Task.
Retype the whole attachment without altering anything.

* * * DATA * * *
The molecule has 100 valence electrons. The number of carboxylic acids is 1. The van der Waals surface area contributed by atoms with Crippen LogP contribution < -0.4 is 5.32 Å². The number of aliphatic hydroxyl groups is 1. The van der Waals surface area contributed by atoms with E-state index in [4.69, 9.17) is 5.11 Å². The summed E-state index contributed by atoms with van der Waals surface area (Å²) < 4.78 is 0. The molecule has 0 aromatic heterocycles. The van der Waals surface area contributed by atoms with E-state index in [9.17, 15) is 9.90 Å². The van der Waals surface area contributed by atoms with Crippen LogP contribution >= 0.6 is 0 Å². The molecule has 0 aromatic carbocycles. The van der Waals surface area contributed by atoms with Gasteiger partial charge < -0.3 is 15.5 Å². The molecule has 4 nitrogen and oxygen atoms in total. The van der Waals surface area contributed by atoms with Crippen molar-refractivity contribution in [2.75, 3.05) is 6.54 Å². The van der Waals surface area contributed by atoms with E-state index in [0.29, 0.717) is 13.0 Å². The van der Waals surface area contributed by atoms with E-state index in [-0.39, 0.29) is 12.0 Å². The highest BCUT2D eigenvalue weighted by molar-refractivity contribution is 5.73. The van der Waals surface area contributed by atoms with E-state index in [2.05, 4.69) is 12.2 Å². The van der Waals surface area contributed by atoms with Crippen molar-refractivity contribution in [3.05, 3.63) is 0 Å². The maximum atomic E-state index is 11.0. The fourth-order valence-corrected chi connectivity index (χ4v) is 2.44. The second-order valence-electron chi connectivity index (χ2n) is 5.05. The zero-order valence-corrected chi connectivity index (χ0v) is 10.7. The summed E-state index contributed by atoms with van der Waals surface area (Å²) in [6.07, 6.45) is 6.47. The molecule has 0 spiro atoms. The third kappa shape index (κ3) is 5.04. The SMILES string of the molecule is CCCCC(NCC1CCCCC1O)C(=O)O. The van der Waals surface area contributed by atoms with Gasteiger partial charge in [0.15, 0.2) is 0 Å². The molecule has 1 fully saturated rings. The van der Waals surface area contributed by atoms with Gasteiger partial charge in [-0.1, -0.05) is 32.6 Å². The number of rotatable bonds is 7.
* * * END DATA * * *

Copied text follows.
The molecule has 100 valence electrons. The number of carboxylic acids is 1. The van der Waals surface area contributed by atoms with Crippen LogP contribution < -0.4 is 5.32 Å². The number of aliphatic hydroxyl groups is 1. The van der Waals surface area contributed by atoms with E-state index in [4.69, 9.17) is 5.11 Å². The summed E-state index contributed by atoms with van der Waals surface area (Å²) < 4.78 is 0. The molecule has 0 aromatic heterocycles. The van der Waals surface area contributed by atoms with E-state index in [9.17, 15) is 9.90 Å². The van der Waals surface area contributed by atoms with Crippen LogP contribution >= 0.6 is 0 Å². The molecule has 0 aromatic carbocycles. The van der Waals surface area contributed by atoms with Gasteiger partial charge < -0.3 is 15.5 Å². The molecule has 4 nitrogen and oxygen atoms in total. The van der Waals surface area contributed by atoms with Crippen molar-refractivity contribution in [2.75, 3.05) is 6.54 Å². The van der Waals surface area contributed by atoms with E-state index in [0.29, 0.717) is 13.0 Å². The van der Waals surface area contributed by atoms with E-state index in [-0.39, 0.29) is 12.0 Å². The highest BCUT2D eigenvalue weighted by molar-refractivity contribution is 5.73. The van der Waals surface area contributed by atoms with E-state index in [2.05, 4.69) is 12.2 Å². The van der Waals surface area contributed by atoms with Crippen molar-refractivity contribution in [3.05, 3.63) is 0 Å². The maximum atomic E-state index is 11.0. The fourth-order valence-corrected chi connectivity index (χ4v) is 2.44. The second-order valence-electron chi connectivity index (χ2n) is 5.05. The zero-order valence-corrected chi connectivity index (χ0v) is 10.7. The summed E-state index contributed by atoms with van der Waals surface area (Å²) in [6.07, 6.45) is 6.47. The molecule has 0 spiro atoms. The third kappa shape index (κ3) is 5.04. The SMILES string of the molecule is CCCCC(NCC1CCCCC1O)C(=O)O. The van der Waals surface area contributed by atoms with Gasteiger partial charge in [0.15, 0.2) is 0 Å². The molecule has 1 fully saturated rings. The van der Waals surface area contributed by atoms with Gasteiger partial charge in [-0.1, -0.05) is 32.6 Å². The number of rotatable bonds is 7.